InTeGrate Modules and Courses >Environmental Justice and Freshwater Resources > Unit 4: Women and Water
 Earth-focused Modules and Courses for the Undergraduate Classroom
showLearn More
These materials are part of a collection of classroom-tested modules and courses developed by InTeGrate. The materials engage students in understanding the earth system as it intertwines with key societal issues. The materials are free and ready to be adapted by undergraduate educators across a range of courses including: general education or majors courses in Earth-focused disciplines such as geoscience or environmental science, social science, engineering, and other sciences, as well as courses for interdisciplinary programs.
Explore the Collection »
How to Use »

New to InTeGrate?

Learn how to incorporate these teaching materials into your class.

  • Find out what's included with each module
  • Learn how it can be adapted to work in your classroom
  • See how your peers at hundreds of colleges and university across the country have used these materials to engage their students

How To Use InTeGrate Materials »
show Download
The instructor material for this module are available for offline viewing below. Downloadable versions of the student materials are available from this location on the student materials pages. Learn more about using the different versions of InTeGrate materials »

Download a PDF of all web pages for the instructor's materials

Download a zip file that includes all the web pages and downloadable files from the instructor's materials

Unit 4: Women and Water

Jill S. Schneiderman (Vassar College) and Meg E. Stewart (American Museum of Natural History, M.A.T program)

These materials have been reviewed for their alignment with the Next Generation Science Standards as detailed below. Visit InTeGrate and the NGSS to learn more.

Overview

This unit requires students to investigate region-specific water problems in different parts of the world and analyze how those issues are sometimes remedied.

Science and Engineering Practices

Analyzing and Interpreting Data: Use graphical displays (e.g., maps, charts, graphs, and/or tables) of large data sets to identify temporal and spatial relationships. MS-P4.2:

Engaging in Argument from Evidence: Construct, use, and/or present an oral and written argument or counter-arguments based on data and evidence. HS-P7.4:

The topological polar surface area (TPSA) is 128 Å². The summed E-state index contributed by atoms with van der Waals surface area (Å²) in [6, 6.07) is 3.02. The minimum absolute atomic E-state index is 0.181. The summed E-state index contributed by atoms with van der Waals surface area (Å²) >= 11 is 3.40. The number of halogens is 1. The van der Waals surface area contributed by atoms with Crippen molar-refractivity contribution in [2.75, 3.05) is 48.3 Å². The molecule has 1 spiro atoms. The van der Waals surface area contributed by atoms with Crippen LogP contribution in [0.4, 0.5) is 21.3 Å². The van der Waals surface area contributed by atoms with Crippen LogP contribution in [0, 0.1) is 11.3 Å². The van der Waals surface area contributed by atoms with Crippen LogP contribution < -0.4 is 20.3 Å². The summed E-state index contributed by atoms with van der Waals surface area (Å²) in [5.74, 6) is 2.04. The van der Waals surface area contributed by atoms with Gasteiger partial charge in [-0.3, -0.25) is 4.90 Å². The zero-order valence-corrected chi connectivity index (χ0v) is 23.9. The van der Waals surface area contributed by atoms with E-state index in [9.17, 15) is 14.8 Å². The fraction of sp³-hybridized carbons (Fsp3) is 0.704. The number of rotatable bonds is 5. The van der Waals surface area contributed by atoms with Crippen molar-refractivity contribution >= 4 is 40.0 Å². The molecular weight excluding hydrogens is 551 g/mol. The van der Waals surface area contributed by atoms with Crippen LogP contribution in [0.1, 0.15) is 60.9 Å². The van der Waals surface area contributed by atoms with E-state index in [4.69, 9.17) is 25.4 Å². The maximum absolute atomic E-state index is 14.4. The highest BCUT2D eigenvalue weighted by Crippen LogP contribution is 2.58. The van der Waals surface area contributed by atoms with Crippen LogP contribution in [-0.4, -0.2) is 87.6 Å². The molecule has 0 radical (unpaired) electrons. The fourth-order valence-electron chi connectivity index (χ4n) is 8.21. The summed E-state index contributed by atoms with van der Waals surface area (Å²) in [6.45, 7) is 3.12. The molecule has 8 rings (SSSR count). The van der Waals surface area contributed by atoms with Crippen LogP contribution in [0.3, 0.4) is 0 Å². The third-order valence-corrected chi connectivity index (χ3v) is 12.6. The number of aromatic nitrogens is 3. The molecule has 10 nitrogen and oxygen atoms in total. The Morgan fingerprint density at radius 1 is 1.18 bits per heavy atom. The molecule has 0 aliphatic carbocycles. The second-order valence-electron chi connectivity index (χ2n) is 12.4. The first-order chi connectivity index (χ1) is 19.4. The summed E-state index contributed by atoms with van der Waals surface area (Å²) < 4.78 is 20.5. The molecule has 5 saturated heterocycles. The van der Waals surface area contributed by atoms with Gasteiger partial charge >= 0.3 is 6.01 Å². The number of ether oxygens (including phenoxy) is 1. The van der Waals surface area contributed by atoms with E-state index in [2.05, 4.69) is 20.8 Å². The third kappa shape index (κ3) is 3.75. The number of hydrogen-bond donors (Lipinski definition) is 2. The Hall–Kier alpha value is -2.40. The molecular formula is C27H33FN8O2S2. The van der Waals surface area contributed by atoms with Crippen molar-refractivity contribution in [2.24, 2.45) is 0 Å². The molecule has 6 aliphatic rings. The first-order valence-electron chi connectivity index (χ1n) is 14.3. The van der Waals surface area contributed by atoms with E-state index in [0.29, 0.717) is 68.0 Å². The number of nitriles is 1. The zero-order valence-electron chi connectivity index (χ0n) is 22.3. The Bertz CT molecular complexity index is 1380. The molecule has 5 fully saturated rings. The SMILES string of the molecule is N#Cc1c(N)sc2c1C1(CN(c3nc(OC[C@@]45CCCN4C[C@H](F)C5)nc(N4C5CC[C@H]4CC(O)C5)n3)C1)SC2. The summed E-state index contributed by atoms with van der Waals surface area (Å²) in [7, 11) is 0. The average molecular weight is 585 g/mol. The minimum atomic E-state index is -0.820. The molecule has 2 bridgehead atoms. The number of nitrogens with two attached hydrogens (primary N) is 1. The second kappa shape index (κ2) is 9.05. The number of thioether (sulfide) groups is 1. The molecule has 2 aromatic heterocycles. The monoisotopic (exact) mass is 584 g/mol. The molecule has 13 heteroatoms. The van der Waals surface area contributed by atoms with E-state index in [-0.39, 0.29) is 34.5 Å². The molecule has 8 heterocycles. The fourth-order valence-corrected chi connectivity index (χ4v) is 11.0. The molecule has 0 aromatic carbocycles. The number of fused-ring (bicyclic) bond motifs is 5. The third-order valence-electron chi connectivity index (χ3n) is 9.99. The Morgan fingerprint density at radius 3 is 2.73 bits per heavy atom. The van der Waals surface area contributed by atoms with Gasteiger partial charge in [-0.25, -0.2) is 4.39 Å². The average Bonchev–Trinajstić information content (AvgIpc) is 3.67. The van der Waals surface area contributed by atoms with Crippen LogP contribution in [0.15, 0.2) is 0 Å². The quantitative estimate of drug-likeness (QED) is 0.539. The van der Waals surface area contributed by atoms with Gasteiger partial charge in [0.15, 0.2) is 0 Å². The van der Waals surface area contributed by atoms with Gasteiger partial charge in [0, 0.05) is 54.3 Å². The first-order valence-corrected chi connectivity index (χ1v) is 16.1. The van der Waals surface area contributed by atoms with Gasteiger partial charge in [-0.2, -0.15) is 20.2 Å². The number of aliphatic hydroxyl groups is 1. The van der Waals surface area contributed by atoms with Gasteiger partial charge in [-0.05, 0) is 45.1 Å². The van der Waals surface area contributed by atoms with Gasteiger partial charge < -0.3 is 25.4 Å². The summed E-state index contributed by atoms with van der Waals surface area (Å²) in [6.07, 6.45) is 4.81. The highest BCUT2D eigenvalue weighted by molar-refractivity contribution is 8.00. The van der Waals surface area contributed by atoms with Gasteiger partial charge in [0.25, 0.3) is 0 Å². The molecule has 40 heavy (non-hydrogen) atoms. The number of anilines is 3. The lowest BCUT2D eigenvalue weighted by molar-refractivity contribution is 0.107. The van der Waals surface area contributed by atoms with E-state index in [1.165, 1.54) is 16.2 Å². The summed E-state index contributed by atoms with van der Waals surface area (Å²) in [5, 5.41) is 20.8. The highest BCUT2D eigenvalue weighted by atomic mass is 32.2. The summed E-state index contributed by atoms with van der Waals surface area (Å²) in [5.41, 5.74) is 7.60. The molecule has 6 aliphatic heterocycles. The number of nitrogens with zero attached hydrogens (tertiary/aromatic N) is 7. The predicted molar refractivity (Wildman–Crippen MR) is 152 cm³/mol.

Engaging in Argument from Evidence: Compare and evaluate competing arguments or design solutions in light of currently accepted explanations, new evidence, limitations (e.g., trade-offs), constraints, and ethical issues HS-P7.1:

Cross Cutting Concepts

Patterns: Graphs, charts, and images can be used to identify patterns in data. MS-C1.4:

Cause and effect: Cause and effect relationships may be used to predict phenomena in natural or designed systems. MS-C2.2:

Disciplinary Core Ideas

The Roles of Water in Earth's Surface Processes: Water continually cycles among land, ocean, and atmosphere via transpiration, evaporation, condensation and crystallization, and precipitation, as well as downhill flows on land. MS-ESS2.C1:

Natural Resources: Humans depend on Earth’s land, ocean, atmosphere, and biosphere for many different resources. Minerals, fresh water, and biosphere resources are limited, and many are not renewable or replaceable over human lifetimes. These resources are distributed unevenly around the planet as a result of past geologic processes. MS-ESS3.A1:

Human Impacts on Earth Systems: Human activities have significantly altered the biosphere, sometimes damaging or destroying natural habitats and causing the extinction of other species. But changes to Earth’s environments can have different impacts (negative and positive) for different living things. MS-ESS3.C1:

Performance Expectations

Earth and Human Activity: Evaluate competing design solutions for developing, managing, and utilizing energy and mineral resources based on cost-benefit ratios. HS-ESS3-2:

This material was developed and reviewed through the InTeGrate curricular materials development process. This rigorous, structured process includes:

  • team-based development to ensure materials are appropriate across multiple educational settings.